WW2 grave photo of missing person discovered

Basil J. Gillis, known as missing in action, but once buried?After the Battle for Tarawa, Jay M. Johnson was responsible for setting up a weather station for the pilots using the island to help with navigation. He was also an avid amateur photographer and took photos on the island. From his son Andy Johnson, the editorial board of WW2Awards received a photo of a number of graves on Tarawa.

One of the graves bears the name of Basil J. Gillis, who is reported as missing in action and is mentioned on the Tablets of the Missing at the National Memorial Cemetery of the Pacific.
Other sources mention his remains were transferred to the Cowles Memorial Cemetery in Ipswich, Massachusetts. Unknown is then why his name was added to the Tablets of the Missing. Unclear is if the grave in Ipswich is his actual grave or an empty memorial grave.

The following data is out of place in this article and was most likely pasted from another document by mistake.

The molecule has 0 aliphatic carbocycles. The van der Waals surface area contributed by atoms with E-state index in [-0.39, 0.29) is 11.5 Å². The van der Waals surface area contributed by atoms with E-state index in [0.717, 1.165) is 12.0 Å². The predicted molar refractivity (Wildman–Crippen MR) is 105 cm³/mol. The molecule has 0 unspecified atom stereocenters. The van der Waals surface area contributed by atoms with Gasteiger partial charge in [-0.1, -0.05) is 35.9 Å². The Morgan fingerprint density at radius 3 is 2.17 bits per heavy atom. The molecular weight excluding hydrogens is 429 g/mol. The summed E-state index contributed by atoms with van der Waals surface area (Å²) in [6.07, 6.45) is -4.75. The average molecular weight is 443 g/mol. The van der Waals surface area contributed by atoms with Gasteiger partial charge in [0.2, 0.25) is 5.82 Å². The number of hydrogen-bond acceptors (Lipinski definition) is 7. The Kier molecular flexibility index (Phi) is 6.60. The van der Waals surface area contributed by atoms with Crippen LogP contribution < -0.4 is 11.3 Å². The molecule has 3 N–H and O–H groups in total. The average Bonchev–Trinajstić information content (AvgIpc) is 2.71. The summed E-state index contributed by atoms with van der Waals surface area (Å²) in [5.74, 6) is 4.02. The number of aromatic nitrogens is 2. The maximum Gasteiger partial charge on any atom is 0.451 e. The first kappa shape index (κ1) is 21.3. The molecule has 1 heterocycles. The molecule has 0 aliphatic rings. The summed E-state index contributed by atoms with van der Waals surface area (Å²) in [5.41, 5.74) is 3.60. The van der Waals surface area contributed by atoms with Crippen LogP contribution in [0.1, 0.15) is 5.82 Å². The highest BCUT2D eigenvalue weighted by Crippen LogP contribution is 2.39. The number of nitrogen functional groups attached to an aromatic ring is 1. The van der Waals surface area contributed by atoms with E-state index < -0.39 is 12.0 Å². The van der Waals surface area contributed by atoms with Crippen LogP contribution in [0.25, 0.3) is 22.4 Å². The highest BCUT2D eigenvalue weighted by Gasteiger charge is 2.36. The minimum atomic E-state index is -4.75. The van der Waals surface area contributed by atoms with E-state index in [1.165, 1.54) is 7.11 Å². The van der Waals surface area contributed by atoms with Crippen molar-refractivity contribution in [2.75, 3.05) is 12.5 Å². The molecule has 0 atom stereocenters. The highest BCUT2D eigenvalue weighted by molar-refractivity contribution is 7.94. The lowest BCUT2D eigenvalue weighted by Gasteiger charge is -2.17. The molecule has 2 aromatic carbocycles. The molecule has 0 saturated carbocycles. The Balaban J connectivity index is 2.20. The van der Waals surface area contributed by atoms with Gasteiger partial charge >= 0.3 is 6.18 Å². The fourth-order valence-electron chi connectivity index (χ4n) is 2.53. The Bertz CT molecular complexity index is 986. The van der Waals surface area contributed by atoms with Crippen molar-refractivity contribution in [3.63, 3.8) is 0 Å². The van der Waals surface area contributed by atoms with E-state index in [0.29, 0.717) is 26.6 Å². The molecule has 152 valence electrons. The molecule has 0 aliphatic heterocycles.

The grave of Basil J. Gillis between the graves of Ray L. Cherry and Francis P. Lam at Tarawa.

Off course, as WW2Awards we woul very much like to know more about this history. WHen you as a visitor can help us with this, please contact us through the input on WW2Awards.

Update (June 8th, 2013):
We received the following reaction, coming from Jim Hildebrand (http://tarawa1943.com/):


Cited:
What you have is a photograph of the MEMORIAL crosses placed in Cemetery 11, some time after the battle.
This was a memorial cemetery that was constructed by the Navy -- on top of an original burial site.
The crosses DEFINITELY do not reflect the location of any real graves, and for the most part not even the names of the men actually buried in that general area.
Your photo was taken from the opposite end, looking west from about where you see the men standing in front of the chapel.
This cemetery no longer exists (since 1946), but was located not far from the "bird's beak" at the northwest corner of the island.

An yet this history keeps in our minds. According to Follow Me, the Quarterly Magazine of the Second Marine Division Association, Volume XLVII, No 4:

Cited:
near Green Beach, (upper right) that after reconstruction became Cemetery 11 ......... 167 Marines were listed as buried there and only 34 were recovered after the war.
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